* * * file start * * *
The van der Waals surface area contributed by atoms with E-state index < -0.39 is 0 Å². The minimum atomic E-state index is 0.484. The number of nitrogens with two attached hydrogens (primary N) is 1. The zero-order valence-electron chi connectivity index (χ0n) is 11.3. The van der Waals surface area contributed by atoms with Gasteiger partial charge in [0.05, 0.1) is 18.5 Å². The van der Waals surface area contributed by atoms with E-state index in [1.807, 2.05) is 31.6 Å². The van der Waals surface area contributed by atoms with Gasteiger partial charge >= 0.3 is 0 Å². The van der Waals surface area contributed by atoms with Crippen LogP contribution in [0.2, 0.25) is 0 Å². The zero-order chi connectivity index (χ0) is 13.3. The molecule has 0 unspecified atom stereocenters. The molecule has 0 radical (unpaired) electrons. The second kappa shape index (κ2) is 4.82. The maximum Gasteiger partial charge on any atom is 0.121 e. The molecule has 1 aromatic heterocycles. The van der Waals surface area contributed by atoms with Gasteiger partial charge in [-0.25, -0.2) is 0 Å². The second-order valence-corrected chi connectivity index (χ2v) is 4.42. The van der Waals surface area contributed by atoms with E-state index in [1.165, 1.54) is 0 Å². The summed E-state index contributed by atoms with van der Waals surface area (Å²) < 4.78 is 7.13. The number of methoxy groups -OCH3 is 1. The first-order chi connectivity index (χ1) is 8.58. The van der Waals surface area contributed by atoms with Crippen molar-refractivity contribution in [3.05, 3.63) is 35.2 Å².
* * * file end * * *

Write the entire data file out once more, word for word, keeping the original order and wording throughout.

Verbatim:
The van der Waals surface area contributed by atoms with E-state index < -0.39 is 0 Å². The minimum atomic E-state index is 0.484. The number of nitrogens with two attached hydrogens (primary N) is 1. The zero-order valence-electron chi connectivity index (χ0n) is 11.3. The van der Waals surface area contributed by atoms with Gasteiger partial charge in [0.05, 0.1) is 18.5 Å². The van der Waals surface area contributed by atoms with E-state index in [1.807, 2.05) is 31.6 Å². The van der Waals surface area contributed by atoms with Gasteiger partial charge >= 0.3 is 0 Å². The van der Waals surface area contributed by atoms with Crippen LogP contribution in [0.2, 0.25) is 0 Å². The zero-order chi connectivity index (χ0) is 13.3. The molecule has 0 unspecified atom stereocenters. The molecule has 0 radical (unpaired) electrons. The second kappa shape index (κ2) is 4.82. The maximum Gasteiger partial charge on any atom is 0.121 e. The molecule has 1 aromatic heterocycles. The van der Waals surface area contributed by atoms with Gasteiger partial charge in [-0.25, -0.2) is 0 Å². The second-order valence-corrected chi connectivity index (χ2v) is 4.42. The van der Waals surface area contributed by atoms with E-state index in [1.165, 1.54) is 0 Å². The summed E-state index contributed by atoms with van der Waals surface area (Å²) < 4.78 is 7.13. The number of methoxy groups -OCH3 is 1. The first-order chi connectivity index (χ1) is 8.58. The van der Waals surface area contributed by atoms with Crippen molar-refractivity contribution in [3.05, 3.63) is 35.2 Å².